Dexia from the bottom up

Industry professionals who lived through a real muniland disaster when the auction-rate security (ARS) market exploded in 2008 have cocked a jaundiced eye at the news that the giant Belgian/French bank Dexia — a big guarantor of American municipal bonds — is on the verge of collapse.

The difference in magnitude of the two events is exponential; Dexia only backstops about $10 billion of U.S. muni bonds — many times smaller than the $400 billion ARS market that froze in February 2008 and helped precipitate the financial crisis.

Nevertheless, both shocks involved the problem of long-term municipal bonds called “variable rate demand notes” (VRDOs) which reset their interest rates every week. Even the rates on the most super-charged adjustable-rate mortgages don’t reset that frequently. Moreover, VRDOs are distinct in that if the buyer doesn’t like the reset rate they have the right to return the VRDO back to a liquidity provider, Dexia in this case, which stands ready to buy the bonds if the buyer doesn’t want them anymore. The possibility that Dexia doesn’t have the capital to buy the $9.6 billion in VRDOs is a big issue.

Reuters is reporting that Dexia has been voluntarily withdrawing from the U.S. market:

“Our exposure (to the U.S. muni market) has been diminished significantly, and that was a deliberate choice on our part,” Guy Cools, general manager of Dexia Credit Local’s New York branch, told Reuters on Tuesday.

Municipal bonds are not just for rich people

This Bloomberg interview with John Miller, co-head of fixed-income at Nuveen Asset Management, is a good overview of the current state of muniland although I disagree with his comment that “many, if not most municipal bond holders are in the highest tax bracket”.

Actually IRS data tells us that about 75% of filers who claim exclusion for tax-exempt municipal interest earn less than $200,000 per year. As with all financial assets the richest own the most by quantity but municipal bonds are held pretty broadly. It’s not just a rich persons asset class.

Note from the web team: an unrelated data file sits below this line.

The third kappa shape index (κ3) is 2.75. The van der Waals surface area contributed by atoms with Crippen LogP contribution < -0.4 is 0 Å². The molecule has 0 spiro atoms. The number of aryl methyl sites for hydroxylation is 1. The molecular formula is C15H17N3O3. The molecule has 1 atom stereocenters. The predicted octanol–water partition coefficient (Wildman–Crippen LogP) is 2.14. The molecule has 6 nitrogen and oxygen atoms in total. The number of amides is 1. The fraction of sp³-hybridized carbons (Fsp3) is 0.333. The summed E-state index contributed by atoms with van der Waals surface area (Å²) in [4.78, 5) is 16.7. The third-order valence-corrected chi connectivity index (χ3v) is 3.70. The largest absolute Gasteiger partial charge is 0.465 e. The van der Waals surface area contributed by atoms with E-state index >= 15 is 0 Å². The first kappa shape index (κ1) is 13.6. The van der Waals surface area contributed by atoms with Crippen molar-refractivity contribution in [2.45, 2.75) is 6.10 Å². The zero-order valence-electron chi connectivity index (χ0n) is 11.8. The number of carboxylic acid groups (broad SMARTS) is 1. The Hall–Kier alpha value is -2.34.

Further: Citibank: US Municipal Strategy Special Focus

Big, big day for Jefferson County, Alabama

The Jefferson County Commission will hold a meeting today to determine whether to accept their creditors proposal for settlement of defaulted sewer bond debt or declare bankruptcy. My opinion is that they will settle and creditors will take a haircut of about 33 cents on the dollar. This will be a very important precedence for muniland workouts. Stay tuned. Here is some of the coverage:

Bank backstops for municipals

There is a very interesting class of municipals that you may not know about.

They are called “variable rate demand obligations” (VRDOs).

Moody’s estimates the market size at about $380 billion or 13% of the $3 trillion municipal market.

Moody’s issued a report today saying that this class of munis is finding its sea legs. This is good news for muniland. The health status of VRDOs was a big concern for market participants and Moody’s is cautiously optimistic.

VRDO’s are bonds issued with longer maturities (up to 30 years) that you can put back to the trustee or tender agent with a little notice.

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